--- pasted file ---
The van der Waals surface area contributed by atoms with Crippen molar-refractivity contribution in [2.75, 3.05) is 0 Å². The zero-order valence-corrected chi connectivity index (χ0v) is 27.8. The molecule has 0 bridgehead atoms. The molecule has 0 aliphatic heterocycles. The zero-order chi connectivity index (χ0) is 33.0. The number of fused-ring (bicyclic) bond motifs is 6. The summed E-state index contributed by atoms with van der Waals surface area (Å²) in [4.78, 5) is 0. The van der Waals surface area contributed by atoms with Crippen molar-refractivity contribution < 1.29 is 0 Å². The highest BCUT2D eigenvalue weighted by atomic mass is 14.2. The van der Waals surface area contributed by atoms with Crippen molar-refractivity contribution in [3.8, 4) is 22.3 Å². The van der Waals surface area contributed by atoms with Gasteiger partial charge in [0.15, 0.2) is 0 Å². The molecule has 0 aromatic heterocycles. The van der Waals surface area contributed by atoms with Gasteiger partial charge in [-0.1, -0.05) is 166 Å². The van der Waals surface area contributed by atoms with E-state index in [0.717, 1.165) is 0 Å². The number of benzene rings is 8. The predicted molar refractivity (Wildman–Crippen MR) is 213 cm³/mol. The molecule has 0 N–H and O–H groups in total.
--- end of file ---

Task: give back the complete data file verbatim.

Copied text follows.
The van der Waals surface area contributed by atoms with Crippen molar-refractivity contribution in [2.75, 3.05) is 0 Å². The zero-order valence-corrected chi connectivity index (χ0v) is 27.8. The molecule has 0 bridgehead atoms. The molecule has 0 aliphatic heterocycles. The zero-order chi connectivity index (χ0) is 33.0. The number of fused-ring (bicyclic) bond motifs is 6. The summed E-state index contributed by atoms with van der Waals surface area (Å²) in [4.78, 5) is 0. The van der Waals surface area contributed by atoms with Crippen molar-refractivity contribution < 1.29 is 0 Å². The highest BCUT2D eigenvalue weighted by atomic mass is 14.2. The van der Waals surface area contributed by atoms with Crippen molar-refractivity contribution in [3.8, 4) is 22.3 Å². The van der Waals surface area contributed by atoms with Gasteiger partial charge in [0.15, 0.2) is 0 Å². The molecule has 0 aromatic heterocycles. The van der Waals surface area contributed by atoms with Gasteiger partial charge in [-0.1, -0.05) is 166 Å². The van der Waals surface area contributed by atoms with E-state index in [0.717, 1.165) is 0 Å². The number of benzene rings is 8. The predicted molar refractivity (Wildman–Crippen MR) is 213 cm³/mol. The molecule has 0 N–H and O–H groups in total.